En Español

Q. Who is Mr. Smarty Plants?

A: There are those who suspect Wildflower Center volunteers are the culpable and capable culprits. Yet, others think staff members play some, albeit small, role. You can torture us with your plant questions, but we will never reveal the Green Guru's secret identity.

Help us grow by giving to the Plant Database Fund or by becoming a member

Did you know you can access the Native Plant Information Network with your web-enabled smartphone?

Share

Ask Mr. Smarty Plants

Ask Mr. Smarty Plants is a free service provided by the staff and volunteers at the Lady Bird Johnson Wildflower Center.

Search Smarty Plants
    
 
See a list of all Smarty Plants questions

Please forgive us, but Mr. Smarty Plants has been overwhelmed by a flood of mail and must take a break for awhile to catch up. We hope to be accepting new questions again soon. Thank you!

Need help with plant identification, visit the plant identification page.

 
rate this answer
Not Yet Rated

Sunday - April 10, 2011

From: Austin, TX
Region: Southwest
Topic: Shrubs, Trees
Title: Problems with native palms in Austin
Answered by: Barbara Medford

QUESTION:

We had a large variety of California fan palms and blue sabal palms in our yard that were damaged during the last freeze. We found that several of them now have "spear pull," which means we could pull out the core. What do you suggest as how to treat them, also, any suggestions as to a more hardy but tall palm that we can plant in Austin? Also,any way to keep a tall palm from freezing next time?

ANSWER:

Please read this previous answer on Washingtonia filifera (California fan palm, as well as following the plant link on that and the Sabal minor (Dwarf palmetto). Somewhat to our surprise, both of these plants are native to North America. The Lady Bird Johnson Wildflower Center is dedicated to the growth, propagation and propagaton of plants native not only to North America but to the areas in which those plants are being grown.  This USDA Plant Profile map shows that the California fan palm does not grow natively in Texas at all, while this map shows that the blue sabal palm does grow in Travis County.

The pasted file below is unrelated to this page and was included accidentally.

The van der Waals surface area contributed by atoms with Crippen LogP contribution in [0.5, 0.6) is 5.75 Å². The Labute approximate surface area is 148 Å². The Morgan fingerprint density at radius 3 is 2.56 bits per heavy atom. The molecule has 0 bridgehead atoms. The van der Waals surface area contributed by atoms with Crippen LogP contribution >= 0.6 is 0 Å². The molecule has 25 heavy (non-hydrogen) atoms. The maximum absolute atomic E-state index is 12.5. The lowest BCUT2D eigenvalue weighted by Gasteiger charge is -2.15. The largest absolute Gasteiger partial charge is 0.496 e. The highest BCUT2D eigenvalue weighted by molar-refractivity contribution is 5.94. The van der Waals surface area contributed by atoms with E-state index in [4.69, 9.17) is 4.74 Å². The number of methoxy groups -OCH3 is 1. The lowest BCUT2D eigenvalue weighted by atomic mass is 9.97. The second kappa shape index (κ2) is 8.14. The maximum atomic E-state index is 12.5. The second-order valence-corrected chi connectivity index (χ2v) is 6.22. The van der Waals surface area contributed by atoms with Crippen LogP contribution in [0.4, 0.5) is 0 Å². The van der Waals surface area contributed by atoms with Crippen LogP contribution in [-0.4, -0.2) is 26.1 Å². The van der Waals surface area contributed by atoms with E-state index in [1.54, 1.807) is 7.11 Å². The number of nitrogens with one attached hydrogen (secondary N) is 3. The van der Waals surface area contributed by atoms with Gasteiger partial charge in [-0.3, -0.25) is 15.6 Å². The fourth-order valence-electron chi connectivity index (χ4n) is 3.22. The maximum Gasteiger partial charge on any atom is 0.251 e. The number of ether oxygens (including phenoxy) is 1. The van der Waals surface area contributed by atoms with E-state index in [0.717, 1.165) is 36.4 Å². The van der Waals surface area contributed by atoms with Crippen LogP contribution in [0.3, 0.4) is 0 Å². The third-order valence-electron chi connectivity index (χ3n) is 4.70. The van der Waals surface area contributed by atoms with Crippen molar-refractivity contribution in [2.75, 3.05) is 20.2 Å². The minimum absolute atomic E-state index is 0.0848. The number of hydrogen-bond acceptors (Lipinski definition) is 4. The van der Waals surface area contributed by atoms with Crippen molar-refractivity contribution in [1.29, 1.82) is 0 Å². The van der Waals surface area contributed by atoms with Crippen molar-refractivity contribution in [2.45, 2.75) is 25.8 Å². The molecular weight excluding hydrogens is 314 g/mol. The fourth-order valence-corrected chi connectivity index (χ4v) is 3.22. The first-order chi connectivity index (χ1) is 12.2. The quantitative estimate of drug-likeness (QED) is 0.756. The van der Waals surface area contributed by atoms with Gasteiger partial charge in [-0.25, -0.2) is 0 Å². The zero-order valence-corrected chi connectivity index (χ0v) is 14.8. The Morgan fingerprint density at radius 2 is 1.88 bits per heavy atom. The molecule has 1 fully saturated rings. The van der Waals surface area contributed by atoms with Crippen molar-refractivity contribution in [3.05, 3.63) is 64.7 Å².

As we have no personal experience with palms, we went to the International Palm Society which apparently has some excellent information but requires a membership to access it. We did find information from Floridata on the Washingtonia filifera that we hope will help. Another article from Floridata on the blue sable palm also has some helpful information.

On your final question about palms that won't freeze in Austin, we suggest you do some research on "cold hardy palms"  but we think you should remember that Florida cold is not the same as Texas cold, and that palms are more a South Texas, southern California and south Florida plant.

 

From the Image Gallery


California fan palm
Washingtonia filifera

California fan palm
Washingtonia filifera

Dwarf palmetto
Sabal minor

Dwarf palmetto
Sabal minor

More Trees Questions

Care in planting native Shumard oaks
April 16, 2008 - I am going to plant 3 shumard red oaks on the west side of my property. The land is basically rocky. What should I put in the holes to help the tree grow?
view the full question and answer

Should I top my scraggly magnolia tree? No
January 27, 2010 - Mr.Smarty Plants, I live in Crockett,Tx. My husband and I just bought this house. In the front yard I have a very tall,scraggly magnolia tree due to trees growing up around it. We have cut some of tho...
view the full question and answer

Precautions regarding pruning live oaks in the Austin area.
October 27, 2015 - Is it still recommended that we clean pruning shears and spray wounds when pruning live oaks in the Austin area?
view the full question and answer

Problem with Quercus texana (Nuttall oak) in Alabama
March 12, 2014 - I have a 3" diameter Nuttall Oak that the builder planted when building the house. Last summer I noticed that several spots on the trunk were oozing sap (vertical approximately 1.5" long by 0.5" wi...
view the full question and answer

Pecan tree for Johnson City TN
September 10, 2009 - I live in E. Tennessee and was wondering if there are any pecan trees that can be grown here? If so, which type? I am a native Texan and love pecans. I would appreciate any information you can give ...
view the full question and answer

Support the Wildflower Center by Donating Online or Becoming a Member today.
E-NEWSLETTER | BECOME A MEMBER | DONATE NOW | MEDIA | SITEMAP | STAFF
© 2016 Lady Bird Johnson Wildflower Center